Walmart fully acquires Flipkart: Walmart has paid $1.4 billion to buy out VC firm Tiger Global’s remaining holding of Flipkart shares as the retail giant further expands its stake in the Indian e-commerce startup. Walmart, which spent $16 billion on a 77% stake in Flipkart in 2018, held 72% share in the firm as of last year, according to an analysis by market intelligence firm Tracxn.

Apple gives X a pass: After weeks of changes to its social handles, branding on its interface, a redirect on the web and lots of chatter from its owner, Twitter the app has finally changed its name on the App Store to X. The single-letter name may have an exception: Apple typically doesn’t allow developers to name their apps as a single character.

SpaceX tests a “pancake”: SpaceX conducted a full-pressure test of a new water deluge system — which CEO Elon Musk described as “a mega-steel pancake” — for its Starship launch vehicle, as the company looks to resolve one of the biggest problems that cropped up during the orbital flight test in April.

Audio

Looking for podcasts to pass the time? You’re in luck. TechCrunch has a wealth of content for your listening pleasure.

On Equity, the crew hosted Sara Mauskopf, the CEO and co-founder of the childcare marketplace Winnie, to discuss the state of care as a venture-backable category, where startups can find the most impact and business results and the pressures of fundraising-driven growth in care-oriented markets.

This week’s episode of Found, meanwhile, focused on ReBokeh, a startup that created an app that applies filters to allow people with low vision to see better. The founder and CEO, Rebecca Rosenberg, talked about how her own experience with having low vision inspired the product and what it was like building ReBokeh as an undergrad when everything went remote in 2020.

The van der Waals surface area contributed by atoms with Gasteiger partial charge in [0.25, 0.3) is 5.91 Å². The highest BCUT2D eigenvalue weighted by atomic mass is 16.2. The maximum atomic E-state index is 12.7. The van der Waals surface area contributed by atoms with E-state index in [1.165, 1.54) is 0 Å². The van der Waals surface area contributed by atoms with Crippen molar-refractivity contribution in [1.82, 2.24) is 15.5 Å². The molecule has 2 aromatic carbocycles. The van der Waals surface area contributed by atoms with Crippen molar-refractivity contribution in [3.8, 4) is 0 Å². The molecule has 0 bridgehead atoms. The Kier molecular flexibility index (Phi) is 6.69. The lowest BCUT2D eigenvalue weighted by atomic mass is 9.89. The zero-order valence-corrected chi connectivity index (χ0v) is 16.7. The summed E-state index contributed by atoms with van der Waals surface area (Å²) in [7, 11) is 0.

And over on Chain Reaction, Jesse Pollak, head of protocols at Coinbase, chatted about the launch of Base, a new Ethereum-based blockchain that’s set to launch on Coinbase in just a few days. Pollak dove into what’s going on and why it matters, as well as where he sees Base going in the distant future.

TechCrunch+

TC+ subscribers get access to in-depth commentary, analysis and surveys — which you know if you’re already a subscriber. If you’re not, consider signing up. Here are a few highlights from this week:

The future of AI is video: Haje writes about how generative AI video tech is advancing quickly — and how it’s opening up a world full of possibilities that are both brilliant and terrible.

Crypto’s not dead yet: The crypto world might be shaky — but the blockchain developer space is showing signs of promise. Responding to a survey for TC+, builders showed most interest in smart contract security and account abstraction.

Room-temperature superconductors: Last week, a team from South Korea claimed to have created a material that superconducts at ambient temperature. It’s too early to tell whether their work will hold up to scientific scrutiny. But Tim writes that, if it does, many industries would be ripe for upheaval.